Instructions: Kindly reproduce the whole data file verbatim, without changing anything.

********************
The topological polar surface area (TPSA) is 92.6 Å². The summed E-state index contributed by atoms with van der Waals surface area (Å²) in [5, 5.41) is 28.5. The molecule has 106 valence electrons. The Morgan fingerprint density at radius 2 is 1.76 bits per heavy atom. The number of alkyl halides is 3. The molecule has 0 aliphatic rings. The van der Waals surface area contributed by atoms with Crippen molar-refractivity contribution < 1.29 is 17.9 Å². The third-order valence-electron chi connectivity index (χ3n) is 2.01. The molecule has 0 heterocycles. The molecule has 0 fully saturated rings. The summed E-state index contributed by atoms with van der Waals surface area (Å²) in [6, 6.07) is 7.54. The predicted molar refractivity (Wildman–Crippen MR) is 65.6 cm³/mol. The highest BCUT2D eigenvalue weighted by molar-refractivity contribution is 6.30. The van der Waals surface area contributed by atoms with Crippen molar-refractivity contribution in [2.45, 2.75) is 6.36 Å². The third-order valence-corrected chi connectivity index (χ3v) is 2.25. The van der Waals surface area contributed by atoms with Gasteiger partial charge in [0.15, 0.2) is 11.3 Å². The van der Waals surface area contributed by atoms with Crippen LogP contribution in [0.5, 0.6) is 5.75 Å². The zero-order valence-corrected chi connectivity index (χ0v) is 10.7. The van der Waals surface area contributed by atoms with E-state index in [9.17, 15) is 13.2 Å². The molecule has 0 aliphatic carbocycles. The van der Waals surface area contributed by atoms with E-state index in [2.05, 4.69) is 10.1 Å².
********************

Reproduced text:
The topological polar surface area (TPSA) is 92.6 Å². The summed E-state index contributed by atoms with van der Waals surface area (Å²) in [5, 5.41) is 28.5. The molecule has 106 valence electrons. The Morgan fingerprint density at radius 2 is 1.76 bits per heavy atom. The number of alkyl halides is 3. The molecule has 0 aliphatic rings. The van der Waals surface area contributed by atoms with Crippen molar-refractivity contribution < 1.29 is 17.9 Å². The third-order valence-electron chi connectivity index (χ3n) is 2.01. The molecule has 0 heterocycles. The molecule has 0 fully saturated rings. The summed E-state index contributed by atoms with van der Waals surface area (Å²) in [6, 6.07) is 7.54. The predicted molar refractivity (Wildman–Crippen MR) is 65.6 cm³/mol. The highest BCUT2D eigenvalue weighted by molar-refractivity contribution is 6.30. The van der Waals surface area contributed by atoms with Crippen molar-refractivity contribution in [2.45, 2.75) is 6.36 Å². The third-order valence-corrected chi connectivity index (χ3v) is 2.25. The van der Waals surface area contributed by atoms with Gasteiger partial charge in [0.15, 0.2) is 11.3 Å². The van der Waals surface area contributed by atoms with Crippen LogP contribution in [0.5, 0.6) is 5.75 Å². The zero-order valence-corrected chi connectivity index (χ0v) is 10.7. The van der Waals surface area contributed by atoms with E-state index in [9.17, 15) is 13.2 Å². The molecule has 0 aliphatic carbocycles. The van der Waals surface area contributed by atoms with E-state index in [2.05, 4.69) is 10.1 Å².